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Title

Emerging role of microRNAs in dilated cardiomyopathy: evidence regarding etiology

AuthorsCalderon-Dominguez, María; Belmonte, Thalia; Quezada-Feijoo, Maribel; Ramos-Sánchez, Mónica; Fernandez-Armenta, J.; Pérez-Navarro, Amparo; Cesar, Sergi; Peña-Peña, María Luisa; Vea, Ángela; Llorente-Cortés, Vicenta; Mangas, Alipio; Gonzalo-Calvo, David de; Toro, Rocío
KeywordsBiomarker
Cardiomyopathy
Dilated cardiomyopathy
Heart failure
microRNA
Issue DateJan-2020
PublisherElsevier BV
CitationTranslational Research - the Journal of Laboratory and Clinical Medicine 215: 86-101 (2019)
AbstractDilated cardiomyopathy (DCM) is a heart muscle disease characterized by ventricular dilation and systolic dysfunction in the absence of abnormal loading conditions or coronary artery disease. This cardiac disorder is a major health problem due to its high prevalence, morbidity, and mortality. DCM is a complex disease with a common phenotype but heterogeneous pathological mechanisms. Early etiological diagnosis and prognosis stratification is crucial for the clinical management of the patient. Advances in imaging technology and genetic tests have provided useful tools for clinical practice. Nevertheless, the assessment of the disease remains challenging. Novel noninvasive indicators are still needed to assist in decision-making. microRNAs (miRNAs), a group of small noncoding RNAs, have been identified as key mediators of cell biology. They are found in a stable form in body fluids and their concentration is altered in response to stress. Previous research has suggested that the miRNA signature constitutes a novel source of noninvasive biomarkers for a wide array of cardiovascular diseases. Specifically, several studies have reported the potential role of miRNAs as clinical indicators among the etiologies of DCM. However, this field has not been reviewed in detail. Here, we summarize the evidence of intracellular and circulating miRNAs in DCM and their usefulness in the development of novel diagnostic, prognostic and therapeutic approaches, with a focus on DCM etiology. Although the findings are still preliminary, due to methodological and technical limitations and the lack of robust population-based studies, miRNAs constitute a promising tool to assist in the clinical management of DCM.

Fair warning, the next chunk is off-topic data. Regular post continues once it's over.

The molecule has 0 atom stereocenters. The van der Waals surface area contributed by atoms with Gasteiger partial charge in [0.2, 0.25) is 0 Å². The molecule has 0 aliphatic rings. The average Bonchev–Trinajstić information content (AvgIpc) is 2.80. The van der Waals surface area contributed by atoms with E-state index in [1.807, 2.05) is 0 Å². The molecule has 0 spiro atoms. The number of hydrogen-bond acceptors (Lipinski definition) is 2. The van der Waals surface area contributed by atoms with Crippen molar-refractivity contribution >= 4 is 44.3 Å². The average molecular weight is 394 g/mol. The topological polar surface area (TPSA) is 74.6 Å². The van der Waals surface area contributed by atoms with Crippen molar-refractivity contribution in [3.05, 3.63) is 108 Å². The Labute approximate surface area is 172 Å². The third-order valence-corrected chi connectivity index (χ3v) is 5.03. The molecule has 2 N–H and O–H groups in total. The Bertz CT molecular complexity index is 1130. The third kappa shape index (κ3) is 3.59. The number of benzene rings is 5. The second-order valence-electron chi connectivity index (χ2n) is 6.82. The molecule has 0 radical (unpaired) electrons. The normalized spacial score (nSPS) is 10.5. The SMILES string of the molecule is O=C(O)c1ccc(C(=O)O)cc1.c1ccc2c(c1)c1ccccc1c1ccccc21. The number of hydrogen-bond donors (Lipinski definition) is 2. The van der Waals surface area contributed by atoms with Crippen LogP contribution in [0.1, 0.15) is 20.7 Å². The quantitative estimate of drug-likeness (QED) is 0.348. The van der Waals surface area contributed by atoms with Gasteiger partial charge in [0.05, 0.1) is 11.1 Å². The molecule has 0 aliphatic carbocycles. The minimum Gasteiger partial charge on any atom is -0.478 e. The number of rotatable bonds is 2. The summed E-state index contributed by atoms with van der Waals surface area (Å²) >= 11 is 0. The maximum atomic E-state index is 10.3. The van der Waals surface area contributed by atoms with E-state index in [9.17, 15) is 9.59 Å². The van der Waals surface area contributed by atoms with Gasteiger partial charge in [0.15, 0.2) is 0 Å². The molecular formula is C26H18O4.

Publisher version (URL)http://dx.doi.org/10.1016/j.trsl.2019.08.007
URIhttp://hdl.handle.net/10261/201497
Identifiersdoi: 10.1016/j.trsl.2019.08.007
issn: 1878-1810
issn: 1931-5244
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